When it comes to becoming more competitive, Freeze and Jenkins have been encouraged to invest more resources and money into the team by moves NASCAR has made to lower costs, including requiring teams to use engines in multiple races, spec radiators and the controversial common pit guns.

“It put it in a place where, yeah, it’s still pretty tough for Front Row to get to, but it’s not as high as it use to be,” Freeze said of the engine rule. “With spec radiators, we were spending $9,000 for radiator in the past. Now a spec radiator is, I don’t know, a third of that.”

Freeze also addressed the future of one of the team’s three charters, which is leased to TriStar Motorsports this season.

“You can’t do that forever with the way the rules are set up,” Freeze said. “We’ll have to make a decision, either we’ve got to operate (it) ourselves or maybe we sell it to TriStar some day, I don’t know. … Even though we weren’t in a position to run three cars and we’re still not today, it’s kind of nice to have in your pocket just in case something came along that was just phenomenal and we needed one.”

Click on the embed above to hear the podcast. It also is available on Apple Podcasts, Google Play and Stitcher.

August Cup race at Michigan to be called Consumers Energy 400

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The Aug. 12 Cup Series race at Michigan International Speedway will be sponsored by Consumers Energy as part of a multi-year deal, the track announced Thursday.

Consumers Energy is Michigan’s largest energy provider, providing natural gas and/or electricity to 6.7 million of the state’s 10 million residents.

The company takes over for Pure Michigan, which sponsored the race from 2011-17.

“We are excited to expand our collaborative relationship with Consumers Energy,” said track president Rick Brenner in a press release. “We strive to work with Michigan-based companies like Consumers Energy who continue to give back to the community. We are looking forward to working together to provide our guests an awesome experience each August for many years to come.”

Consumers Energy will also sponsor the inaugural MIS Charity Dinner on June 9 and the track’s 50 Years of Racing Exhibit in the fan plaza for both of the track’s race weekends.

The MIS Charity Dinner, which benefits the Henry Ford Allegiance Health Foundation Patient Immediate Needs Fund and the MIS Cares Fund, will feature a strolling dinner, dessert and drink stations, live and silent auctions, music, a photo booth and more. The event will also feature a question and answer session with Dale Inman, Rusty Wallace and Leonard Wood.

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Weekend schedule at Richmond for Cup, Xfinity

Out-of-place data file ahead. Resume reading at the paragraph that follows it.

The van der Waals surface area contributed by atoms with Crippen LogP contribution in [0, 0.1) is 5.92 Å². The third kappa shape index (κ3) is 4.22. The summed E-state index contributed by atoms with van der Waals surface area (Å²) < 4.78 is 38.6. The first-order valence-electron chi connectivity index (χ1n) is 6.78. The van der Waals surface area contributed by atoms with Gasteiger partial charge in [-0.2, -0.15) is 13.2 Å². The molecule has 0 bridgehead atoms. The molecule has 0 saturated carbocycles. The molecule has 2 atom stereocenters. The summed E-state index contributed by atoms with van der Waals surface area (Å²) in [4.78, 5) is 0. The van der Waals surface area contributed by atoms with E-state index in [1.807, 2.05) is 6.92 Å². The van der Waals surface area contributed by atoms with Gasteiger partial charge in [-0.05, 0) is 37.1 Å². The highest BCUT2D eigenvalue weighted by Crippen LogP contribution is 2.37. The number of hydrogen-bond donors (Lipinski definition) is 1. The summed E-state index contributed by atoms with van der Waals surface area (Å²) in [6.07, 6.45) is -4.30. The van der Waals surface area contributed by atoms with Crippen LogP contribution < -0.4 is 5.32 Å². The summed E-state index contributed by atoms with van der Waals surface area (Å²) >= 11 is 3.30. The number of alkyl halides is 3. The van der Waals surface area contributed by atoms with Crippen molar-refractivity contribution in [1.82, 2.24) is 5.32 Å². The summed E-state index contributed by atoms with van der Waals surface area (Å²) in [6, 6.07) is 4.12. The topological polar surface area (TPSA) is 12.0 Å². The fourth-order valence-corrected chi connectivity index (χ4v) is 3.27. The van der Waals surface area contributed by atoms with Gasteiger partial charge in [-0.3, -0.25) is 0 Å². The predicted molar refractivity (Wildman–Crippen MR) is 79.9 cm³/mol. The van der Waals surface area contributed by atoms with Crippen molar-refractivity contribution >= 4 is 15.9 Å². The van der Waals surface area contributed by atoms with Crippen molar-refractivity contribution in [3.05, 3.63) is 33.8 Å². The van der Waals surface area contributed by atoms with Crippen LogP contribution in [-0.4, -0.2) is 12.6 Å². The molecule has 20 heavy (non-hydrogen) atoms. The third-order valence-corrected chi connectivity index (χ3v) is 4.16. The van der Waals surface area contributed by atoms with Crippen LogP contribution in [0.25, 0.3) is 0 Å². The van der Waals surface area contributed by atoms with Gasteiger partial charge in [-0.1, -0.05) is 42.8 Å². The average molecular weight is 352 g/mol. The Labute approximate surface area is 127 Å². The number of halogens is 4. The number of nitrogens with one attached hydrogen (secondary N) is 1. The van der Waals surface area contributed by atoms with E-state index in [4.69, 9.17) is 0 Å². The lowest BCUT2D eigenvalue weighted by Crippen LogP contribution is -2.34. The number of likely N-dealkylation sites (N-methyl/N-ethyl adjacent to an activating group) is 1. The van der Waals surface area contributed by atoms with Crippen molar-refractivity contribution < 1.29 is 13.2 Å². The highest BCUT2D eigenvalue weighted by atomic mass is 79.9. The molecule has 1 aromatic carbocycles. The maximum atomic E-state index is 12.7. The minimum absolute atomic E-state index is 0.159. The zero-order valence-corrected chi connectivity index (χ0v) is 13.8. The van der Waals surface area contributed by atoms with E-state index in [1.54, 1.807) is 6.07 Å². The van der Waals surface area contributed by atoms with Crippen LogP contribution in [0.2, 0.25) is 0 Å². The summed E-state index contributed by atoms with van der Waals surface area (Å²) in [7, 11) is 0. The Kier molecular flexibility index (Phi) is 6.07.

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NASCAR heads to its third short-track race of the season this weekend at Richmond Raceway.

Kyle Larson won the Cup race at Richmond last fall and Joey Logano won there last April.

Here is this weekend’s schedule at Richmond:

(All times Eastern)

FRIDAY, APRIL 20

7 a.m. — Xfinity garage opens

8 a.m. – 9 p.m. — Cup garage open

8 – 8:45 a.m. — Xfinity practice (No TV)

9:40 – 10:25 a.m. — Final Xfinity practice (Fox Sports 1)

11:05 – 11:55 a.m. — Cup practice (FS1, Motor Racing Network)

12:35 – 1:25 p.m. — Final Cup practice (FS1, MRN)

4:05 p.m. — Xfinity qualifying; multi-vehicle/three rounds (FS1)

5:10 p.m. — Xfinity driver/crew chief meeting

5:30 p.m. — Cup qualifying; multi-vehicle/three rounds (FS1, MRN)

6:30 p.m. — Xfinity driver introductions

7 p.m. — ToyotaCare 250 Xfinity race; 250 laps/187.5 miles (FS1, MRN, SiriusXM NASCAR Radio)

SATURDAY, APRIL 21

1 p.m. — Cup garage opens

4:30 p.m. — Driver/crew chief meeting

5:50 p.m. — Driver introductions

6:30 p.m. — Toyota Owners 400 Cup race; 400 laps/300 miles (Fox, MRN, SiriusXM NASCAR Radio)

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NASCAR America: Short tracks are Clint Bowyer’s favorites

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It was a question that needed to be asked, although the answer was not a surprise to anyone. What is Clint Bowyer’s favorite type of track?

“Short tracks are obviously my favorite,” Bowyer answered. “I think they’re probably everybody’s favorite. That’s what we grew up doing. That’s probably where we feel most comfortable.”

“I love back-to-back short track races because the drivers don’t have time to forget about who they’re mad at,” Steve Letarte interjected.

But Bowyer’s love of short tracks is not limited to Martinsville, where he snapped his long winless streak earlier this year. He is even more excited about coming to Richmond Raceway this week.

“I feel like Richmond is the perfect-sized race track.”

Bowyer went one step further, suggesting there is a way to add more tracks like Richmond to the schedule.

“I feel like, some of these mile-and-a-half tracks, we need to just use as parking lots and build Richmond in the infield,” Bowyer said.

For more of what Bowyer and Dale Earnhardt Jr. had to say about short track racing, watch the video above.